The Odisha capital being the hosts of the Final Round of the 76th National Football Championship for the Santosh Trophy, which kicks off on February 10, there will be increased eyeballs on the performance of the home side.
It was a near miss for Odisha last season, as they missed out on a semifinal spot to Karnataka on goal difference.
“Coming so close to making it to the knockouts last time and missing out only because of goal difference, has given us a lot of motivation,” Salim Pathan, head coach of the Odisha team says. “It has lit a fire within the boys. Seeing something snatched away at the last instance has proved to be a catalyst to do better and leave nothing to chance.”
Pathan’s wards will look to use that to their benefit. The 42-year-old has been in his current role for over a year now, a small fact he hopes to use to the team’s benefit when the tournament begins.
“For a lot of these boys, the tournament is a chance to shine, to get noticed and experience things they otherwise wouldn’t get to,” he says. “The Federation has put a renewed focus on this tournament, and the entire footballing fraternity is excited for that. We are looking forward to playing gracious hosts, but, and I cannot stress this enough, we hope to not be too gracious on the pitch.”
Odisha has always been a close partner of the All India Football Federation and has, in the past, hosted both editions of the Super Cup and the last edition of the Federation Cup.
The experience of hosting big-scale events is not new to anyone in the state and Avijit Pal, Joint Secretary of the Football Association of Odisha stresses on the importance they are giving to the prestigious event docking soon on their shores.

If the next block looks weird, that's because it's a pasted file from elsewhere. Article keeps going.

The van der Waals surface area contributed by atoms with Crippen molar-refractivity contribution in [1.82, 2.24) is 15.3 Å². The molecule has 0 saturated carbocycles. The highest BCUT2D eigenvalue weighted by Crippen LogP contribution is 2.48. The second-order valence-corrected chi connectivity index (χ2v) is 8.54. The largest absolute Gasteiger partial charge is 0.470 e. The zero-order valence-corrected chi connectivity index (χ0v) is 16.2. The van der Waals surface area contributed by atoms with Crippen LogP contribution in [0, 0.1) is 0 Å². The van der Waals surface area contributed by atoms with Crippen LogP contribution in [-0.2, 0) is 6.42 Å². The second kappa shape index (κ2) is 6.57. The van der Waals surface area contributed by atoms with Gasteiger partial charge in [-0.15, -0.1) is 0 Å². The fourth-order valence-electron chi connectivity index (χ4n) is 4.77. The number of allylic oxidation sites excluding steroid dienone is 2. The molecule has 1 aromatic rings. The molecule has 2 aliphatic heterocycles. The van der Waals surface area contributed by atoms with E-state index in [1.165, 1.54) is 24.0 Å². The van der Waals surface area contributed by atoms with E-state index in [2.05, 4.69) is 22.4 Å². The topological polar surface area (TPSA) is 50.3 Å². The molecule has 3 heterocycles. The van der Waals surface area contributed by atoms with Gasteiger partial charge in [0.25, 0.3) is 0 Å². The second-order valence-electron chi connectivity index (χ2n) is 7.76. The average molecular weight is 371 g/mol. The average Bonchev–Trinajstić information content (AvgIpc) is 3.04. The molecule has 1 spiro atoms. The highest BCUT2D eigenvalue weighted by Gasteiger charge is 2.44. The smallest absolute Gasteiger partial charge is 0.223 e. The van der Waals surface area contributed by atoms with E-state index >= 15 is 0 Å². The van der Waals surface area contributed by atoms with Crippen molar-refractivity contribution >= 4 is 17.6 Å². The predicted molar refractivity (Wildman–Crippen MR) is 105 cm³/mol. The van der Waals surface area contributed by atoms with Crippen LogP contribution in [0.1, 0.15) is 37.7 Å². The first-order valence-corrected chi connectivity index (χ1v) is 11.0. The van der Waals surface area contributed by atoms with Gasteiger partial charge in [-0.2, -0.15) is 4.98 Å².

“The state government has always supported promoting sport, and AIFF and Odisha have been long term partners regarding hosting events here. We have offered our facilities for National camps, and have also hosted tournaments,” he said.
“The tournament will be played across three different venues, and we have ensured that visiting teams are provided the best training, accommodation, and auxiliary facilities to ensure peak performance.”
Pal is optimistic that the Santosh Trophy will draw fans in Bhubaneswar, and cites the city’s history with sports as a reason to believe that the tournament will be well attended. “The people of Bhubaneswar are passionate about the sport, and having the Odisha team is always a positive. We hope to see fans come and support football in a big way.”
Pathan, while acknowledging the importance of crowd support — and home support no less — is also keen to stress upon the pressure this gives the home team. “Obviously it will be a situation that many of these boys have never faced before,” he said. “But I’m sure they will be prepared mentally to perform in front of the support. Of course, our first game (against Maharashtra) is key to building confidence.”
For Pathan, that first game will be a battle between the professional and the personal. Originally from Maharashtra, the coach has earned his reputation in the state before migrating to the eastern seaboard. He laughs the conflict off, but also quite poignantly says that he “would like his boys to give him a win.”